Snapchat introduced a new tracking feature called Snap Map last week, allowing users to share their location as well as see where their friends are and, in some cases, what they’re doing. While the new tool has raised some privacy concerns, it also has some implications for brand communicators— it could become a great tool for event-based promotion and local businesses, says Andrea Limas, social media strategist for the University of San Francisco, and Kristy Gillentine, vice president of public engagement at Drive West Communications.
Many social media teams lament that they don’t have enough budget, headcount or support to have a real impact on the business. Yet it’s often these same teams that fail to connect the dots. Your senior leaders don’t care about likes and retweets, they care about impact on business results. Here’s a four-step process on how to frame the discussion and speak their language to get more headcount and budget for social.
For the past decade, people have argued about where social media should sit in a company’s organization chart. But ultimately, there’s no such thing as a one-size-fits-all approach—social media’s location should be a direct reflection of a business’s core priorities. For some organizations, social media is best seen as an extension of customer service, while for others, it may make more sense to locate it within marketing or communications. Here’s why.
What are the best ways to get buy-in on social media from the C-suite? The Conference Board’s senior researcher Alexander Parkinson shares what he found as he conducted research for a recent report on the subject.
As United Way of Miami-Dade’s one-person social media team, Shairy Gonzalez has to be nimble enough to address different audiences from day to day or even moment to moment. She might attend a fundraising event with corporate movers and shakers in the morning, and later get her hands dirty at a volunteer site in the afternoon. Gonzalez, who will speak at the upcoming Digital and Marketing Show in Miami, October 17-19, shared some examples of how she engages vastly different audiences on social media.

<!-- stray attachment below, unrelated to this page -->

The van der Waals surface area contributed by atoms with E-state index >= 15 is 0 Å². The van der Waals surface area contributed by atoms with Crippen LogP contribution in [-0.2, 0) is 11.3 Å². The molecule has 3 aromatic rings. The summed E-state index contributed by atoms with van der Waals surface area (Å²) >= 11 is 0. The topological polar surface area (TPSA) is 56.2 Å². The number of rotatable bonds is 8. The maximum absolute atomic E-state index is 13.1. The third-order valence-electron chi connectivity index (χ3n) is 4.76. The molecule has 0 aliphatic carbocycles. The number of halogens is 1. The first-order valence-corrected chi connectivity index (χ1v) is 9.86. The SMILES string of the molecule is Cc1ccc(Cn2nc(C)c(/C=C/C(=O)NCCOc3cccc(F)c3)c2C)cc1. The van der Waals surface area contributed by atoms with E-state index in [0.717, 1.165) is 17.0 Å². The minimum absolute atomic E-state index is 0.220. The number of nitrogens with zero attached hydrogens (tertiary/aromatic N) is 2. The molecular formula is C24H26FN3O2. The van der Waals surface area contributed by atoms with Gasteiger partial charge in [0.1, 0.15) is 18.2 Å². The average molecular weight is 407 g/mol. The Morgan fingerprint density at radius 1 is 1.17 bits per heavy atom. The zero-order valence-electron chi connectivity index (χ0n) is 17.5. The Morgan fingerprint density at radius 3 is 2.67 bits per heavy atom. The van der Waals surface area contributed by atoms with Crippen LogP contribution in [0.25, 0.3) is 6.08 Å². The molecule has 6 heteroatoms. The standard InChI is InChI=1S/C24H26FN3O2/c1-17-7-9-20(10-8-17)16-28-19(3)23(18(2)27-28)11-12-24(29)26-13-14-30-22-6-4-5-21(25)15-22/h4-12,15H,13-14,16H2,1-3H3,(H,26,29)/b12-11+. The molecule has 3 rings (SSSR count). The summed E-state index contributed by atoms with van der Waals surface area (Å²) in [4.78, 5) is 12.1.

For many businesses, leads and sales are primary KPIs. But before you can track sales, you have to generate them—and standing out from the crowd on social media is no easy task. Online consumers can anticipate when ads are coming and know when and how to skip them. Fortunately, major platforms, including Facebook, Snapchat and Pinterest, continue to develop new technologies to help generate and track sales, helping to prove the ROI of social media ads.
Cultivating a body of reviews is an important aspect of engaging with your customers on social. It can further establish you as a reputable brand, teach you which areas you could be improving on, boost SEO, start important conversations and more. If you’re not getting reviews—or if you’re only getting them from one kind of customer (satisfied, dissatisfied, one-time, returning, etc.) you might be missing out on a lot of useful information.
Kelly Stone is on a mission to evangelize careers in information technology. As the senior social media manager for CompTIA, a nonprofit trade association for Information Technology professionals, Stone is tasked with softening the IT industry’s image to a younger demographic. And Instagram has emerged as one of her most effective weapons in fighting negative stereotypes. Here are four ways she uses the platform to humanize the industry and her own organization.
In part II of our interview with Taco Bell’s social media and brand engagement manager Matt Prince, we ask him about how the brand manages during the initial moments of a potential crisis. With 7,000 restaurants across the country, incidents pop up constantly, he tells us, making social listening crucial. We also discuss the particulars of how Prince and his team measurement and report metrics to the C-Suite.
If the lines between paid, owned and earned media have become blurred, why is the internal structure at most organizations still so linear? In this commentary, Brooks Thomas, social business advisor with Southwest Airlines, argues for a more integrated approach and provides four tips for smaller organizations looking to bust down the silos between those three types of content.